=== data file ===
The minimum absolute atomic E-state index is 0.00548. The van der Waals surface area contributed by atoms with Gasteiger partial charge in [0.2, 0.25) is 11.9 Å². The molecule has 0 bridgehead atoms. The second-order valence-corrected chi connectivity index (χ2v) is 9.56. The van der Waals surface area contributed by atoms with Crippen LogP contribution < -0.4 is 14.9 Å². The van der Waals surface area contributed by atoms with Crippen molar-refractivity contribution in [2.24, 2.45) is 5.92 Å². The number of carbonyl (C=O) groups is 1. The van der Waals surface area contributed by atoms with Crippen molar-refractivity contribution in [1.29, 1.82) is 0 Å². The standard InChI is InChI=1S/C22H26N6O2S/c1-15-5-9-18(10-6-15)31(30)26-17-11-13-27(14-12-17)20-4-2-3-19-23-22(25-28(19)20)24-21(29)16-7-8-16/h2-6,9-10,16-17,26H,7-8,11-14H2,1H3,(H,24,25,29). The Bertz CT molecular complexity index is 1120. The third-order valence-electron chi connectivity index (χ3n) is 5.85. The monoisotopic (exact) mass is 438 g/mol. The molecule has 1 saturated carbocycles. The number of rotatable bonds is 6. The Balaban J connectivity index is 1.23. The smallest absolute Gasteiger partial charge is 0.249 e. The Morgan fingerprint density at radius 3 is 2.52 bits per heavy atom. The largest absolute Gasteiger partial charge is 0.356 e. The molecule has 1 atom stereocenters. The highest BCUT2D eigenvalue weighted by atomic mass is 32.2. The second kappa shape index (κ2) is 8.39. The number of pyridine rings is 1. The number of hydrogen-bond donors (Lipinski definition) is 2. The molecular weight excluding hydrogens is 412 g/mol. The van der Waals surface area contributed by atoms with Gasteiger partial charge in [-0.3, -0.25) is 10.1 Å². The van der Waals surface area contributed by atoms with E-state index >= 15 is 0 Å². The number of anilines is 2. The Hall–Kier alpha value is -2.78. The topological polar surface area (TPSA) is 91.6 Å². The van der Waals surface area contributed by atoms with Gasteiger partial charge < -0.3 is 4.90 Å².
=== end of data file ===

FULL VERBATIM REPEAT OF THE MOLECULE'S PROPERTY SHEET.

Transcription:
The minimum absolute atomic E-state index is 0.00548. The van der Waals surface area contributed by atoms with Gasteiger partial charge in [0.2, 0.25) is 11.9 Å². The molecule has 0 bridgehead atoms. The second-order valence-corrected chi connectivity index (χ2v) is 9.56. The van der Waals surface area contributed by atoms with Crippen LogP contribution < -0.4 is 14.9 Å². The van der Waals surface area contributed by atoms with Crippen molar-refractivity contribution in [2.24, 2.45) is 5.92 Å². The number of carbonyl (C=O) groups is 1. The van der Waals surface area contributed by atoms with Crippen molar-refractivity contribution in [1.29, 1.82) is 0 Å². The standard InChI is InChI=1S/C22H26N6O2S/c1-15-5-9-18(10-6-15)31(30)26-17-11-13-27(14-12-17)20-4-2-3-19-23-22(25-28(19)20)24-21(29)16-7-8-16/h2-6,9-10,16-17,26H,7-8,11-14H2,1H3,(H,24,25,29). The Bertz CT molecular complexity index is 1120. The third-order valence-electron chi connectivity index (χ3n) is 5.85. The monoisotopic (exact) mass is 438 g/mol. The molecule has 1 saturated carbocycles. The number of rotatable bonds is 6. The Balaban J connectivity index is 1.23. The smallest absolute Gasteiger partial charge is 0.249 e. The Morgan fingerprint density at radius 3 is 2.52 bits per heavy atom. The largest absolute Gasteiger partial charge is 0.356 e. The molecule has 1 atom stereocenters. The highest BCUT2D eigenvalue weighted by atomic mass is 32.2. The second kappa shape index (κ2) is 8.39. The number of pyridine rings is 1. The number of hydrogen-bond donors (Lipinski definition) is 2. The molecular weight excluding hydrogens is 412 g/mol. The van der Waals surface area contributed by atoms with Gasteiger partial charge in [-0.3, -0.25) is 10.1 Å². The van der Waals surface area contributed by atoms with E-state index >= 15 is 0 Å². The number of anilines is 2. The Hall–Kier alpha value is -2.78. The topological polar surface area (TPSA) is 91.6 Å². The van der Waals surface area contributed by atoms with Gasteiger partial charge < -0.3 is 4.90 Å².